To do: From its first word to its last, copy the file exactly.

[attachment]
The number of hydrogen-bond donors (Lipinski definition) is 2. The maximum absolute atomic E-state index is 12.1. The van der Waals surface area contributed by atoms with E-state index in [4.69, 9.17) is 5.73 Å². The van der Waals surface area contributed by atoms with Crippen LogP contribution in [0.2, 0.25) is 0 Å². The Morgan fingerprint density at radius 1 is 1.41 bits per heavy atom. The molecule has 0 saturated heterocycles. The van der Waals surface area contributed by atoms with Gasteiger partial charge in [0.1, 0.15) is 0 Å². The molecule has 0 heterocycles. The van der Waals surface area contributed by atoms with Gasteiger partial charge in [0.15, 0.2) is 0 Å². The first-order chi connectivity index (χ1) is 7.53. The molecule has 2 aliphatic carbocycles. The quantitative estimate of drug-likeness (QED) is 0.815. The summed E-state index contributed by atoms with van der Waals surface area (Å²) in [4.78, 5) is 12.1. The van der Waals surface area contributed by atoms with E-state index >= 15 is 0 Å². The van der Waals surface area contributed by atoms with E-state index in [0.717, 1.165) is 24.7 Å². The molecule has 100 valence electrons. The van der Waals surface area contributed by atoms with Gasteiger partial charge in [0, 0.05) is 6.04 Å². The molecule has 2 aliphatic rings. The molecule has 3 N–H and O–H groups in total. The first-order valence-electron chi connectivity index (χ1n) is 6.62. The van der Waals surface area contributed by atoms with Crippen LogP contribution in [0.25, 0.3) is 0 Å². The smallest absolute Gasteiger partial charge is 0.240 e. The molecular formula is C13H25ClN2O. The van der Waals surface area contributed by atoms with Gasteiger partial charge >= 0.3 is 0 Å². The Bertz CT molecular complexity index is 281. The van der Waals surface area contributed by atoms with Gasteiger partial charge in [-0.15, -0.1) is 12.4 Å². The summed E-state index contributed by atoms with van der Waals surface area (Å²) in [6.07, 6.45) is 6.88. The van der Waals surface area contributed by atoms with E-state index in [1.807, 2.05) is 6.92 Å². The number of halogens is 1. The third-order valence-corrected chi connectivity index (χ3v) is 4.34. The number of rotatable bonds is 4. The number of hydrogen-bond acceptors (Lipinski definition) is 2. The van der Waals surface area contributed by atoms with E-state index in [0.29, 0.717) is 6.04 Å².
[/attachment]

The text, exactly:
The number of hydrogen-bond donors (Lipinski definition) is 2. The maximum absolute atomic E-state index is 12.1. The van der Waals surface area contributed by atoms with E-state index in [4.69, 9.17) is 5.73 Å². The van der Waals surface area contributed by atoms with Crippen LogP contribution in [0.2, 0.25) is 0 Å². The Morgan fingerprint density at radius 1 is 1.41 bits per heavy atom. The molecule has 0 saturated heterocycles. The van der Waals surface area contributed by atoms with Gasteiger partial charge in [0.1, 0.15) is 0 Å². The molecule has 0 heterocycles. The van der Waals surface area contributed by atoms with Gasteiger partial charge in [0.15, 0.2) is 0 Å². The first-order chi connectivity index (χ1) is 7.53. The molecule has 2 aliphatic carbocycles. The quantitative estimate of drug-likeness (QED) is 0.815. The summed E-state index contributed by atoms with van der Waals surface area (Å²) in [4.78, 5) is 12.1. The van der Waals surface area contributed by atoms with E-state index >= 15 is 0 Å². The van der Waals surface area contributed by atoms with E-state index in [0.717, 1.165) is 24.7 Å². The molecule has 100 valence electrons. The van der Waals surface area contributed by atoms with Gasteiger partial charge in [0, 0.05) is 6.04 Å². The molecule has 2 aliphatic rings. The molecule has 3 N–H and O–H groups in total. The first-order valence-electron chi connectivity index (χ1n) is 6.62. The van der Waals surface area contributed by atoms with Crippen LogP contribution in [0.25, 0.3) is 0 Å². The smallest absolute Gasteiger partial charge is 0.240 e. The molecular formula is C13H25ClN2O. The van der Waals surface area contributed by atoms with Gasteiger partial charge >= 0.3 is 0 Å². The Bertz CT molecular complexity index is 281. The van der Waals surface area contributed by atoms with Gasteiger partial charge in [-0.15, -0.1) is 12.4 Å². The summed E-state index contributed by atoms with van der Waals surface area (Å²) in [6.07, 6.45) is 6.88. The van der Waals surface area contributed by atoms with E-state index in [1.807, 2.05) is 6.92 Å². The number of halogens is 1. The third-order valence-corrected chi connectivity index (χ3v) is 4.34. The number of rotatable bonds is 4. The number of hydrogen-bond acceptors (Lipinski definition) is 2. The van der Waals surface area contributed by atoms with E-state index in [0.29, 0.717) is 6.04 Å².